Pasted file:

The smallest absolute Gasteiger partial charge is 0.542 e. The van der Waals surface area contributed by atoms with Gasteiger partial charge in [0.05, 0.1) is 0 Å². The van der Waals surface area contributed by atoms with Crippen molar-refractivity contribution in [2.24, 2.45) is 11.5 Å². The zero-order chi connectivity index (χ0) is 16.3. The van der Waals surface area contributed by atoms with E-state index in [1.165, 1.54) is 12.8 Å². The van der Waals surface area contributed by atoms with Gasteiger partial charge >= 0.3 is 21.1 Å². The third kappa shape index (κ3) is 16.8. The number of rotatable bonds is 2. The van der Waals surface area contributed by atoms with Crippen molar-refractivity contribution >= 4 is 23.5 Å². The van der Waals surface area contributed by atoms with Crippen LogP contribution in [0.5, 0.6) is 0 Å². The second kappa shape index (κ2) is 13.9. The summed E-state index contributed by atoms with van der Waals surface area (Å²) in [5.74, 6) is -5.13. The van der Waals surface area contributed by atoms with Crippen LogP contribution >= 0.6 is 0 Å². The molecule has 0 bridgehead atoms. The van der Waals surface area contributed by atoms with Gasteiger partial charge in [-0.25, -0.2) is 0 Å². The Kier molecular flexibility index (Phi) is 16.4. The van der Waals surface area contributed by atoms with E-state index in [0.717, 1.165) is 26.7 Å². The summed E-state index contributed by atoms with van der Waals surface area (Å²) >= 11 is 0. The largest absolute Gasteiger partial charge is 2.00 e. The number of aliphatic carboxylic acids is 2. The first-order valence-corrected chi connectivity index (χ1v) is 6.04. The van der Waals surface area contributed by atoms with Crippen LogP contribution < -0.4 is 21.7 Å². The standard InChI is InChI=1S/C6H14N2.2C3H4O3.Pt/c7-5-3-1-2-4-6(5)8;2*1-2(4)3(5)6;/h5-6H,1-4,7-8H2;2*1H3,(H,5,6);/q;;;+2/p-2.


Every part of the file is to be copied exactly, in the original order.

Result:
The smallest absolute Gasteiger partial charge is 0.542 e. The van der Waals surface area contributed by atoms with Gasteiger partial charge in [0.05, 0.1) is 0 Å². The van der Waals surface area contributed by atoms with Crippen molar-refractivity contribution in [2.24, 2.45) is 11.5 Å². The zero-order chi connectivity index (χ0) is 16.3. The van der Waals surface area contributed by atoms with E-state index in [1.165, 1.54) is 12.8 Å². The van der Waals surface area contributed by atoms with Gasteiger partial charge >= 0.3 is 21.1 Å². The third kappa shape index (κ3) is 16.8. The number of rotatable bonds is 2. The van der Waals surface area contributed by atoms with Crippen molar-refractivity contribution >= 4 is 23.5 Å². The van der Waals surface area contributed by atoms with Crippen LogP contribution in [0.5, 0.6) is 0 Å². The second kappa shape index (κ2) is 13.9. The summed E-state index contributed by atoms with van der Waals surface area (Å²) in [5.74, 6) is -5.13. The van der Waals surface area contributed by atoms with Crippen LogP contribution >= 0.6 is 0 Å². The molecule has 0 bridgehead atoms. The van der Waals surface area contributed by atoms with Gasteiger partial charge in [-0.25, -0.2) is 0 Å². The Kier molecular flexibility index (Phi) is 16.4. The van der Waals surface area contributed by atoms with E-state index in [0.717, 1.165) is 26.7 Å². The summed E-state index contributed by atoms with van der Waals surface area (Å²) >= 11 is 0. The largest absolute Gasteiger partial charge is 2.00 e. The number of aliphatic carboxylic acids is 2. The first-order valence-corrected chi connectivity index (χ1v) is 6.04. The van der Waals surface area contributed by atoms with Crippen LogP contribution < -0.4 is 21.7 Å². The standard InChI is InChI=1S/C6H14N2.2C3H4O3.Pt/c7-5-3-1-2-4-6(5)8;2*1-2(4)3(5)6;/h5-6H,1-4,7-8H2;2*1H3,(H,5,6);/q;;;+2/p-2.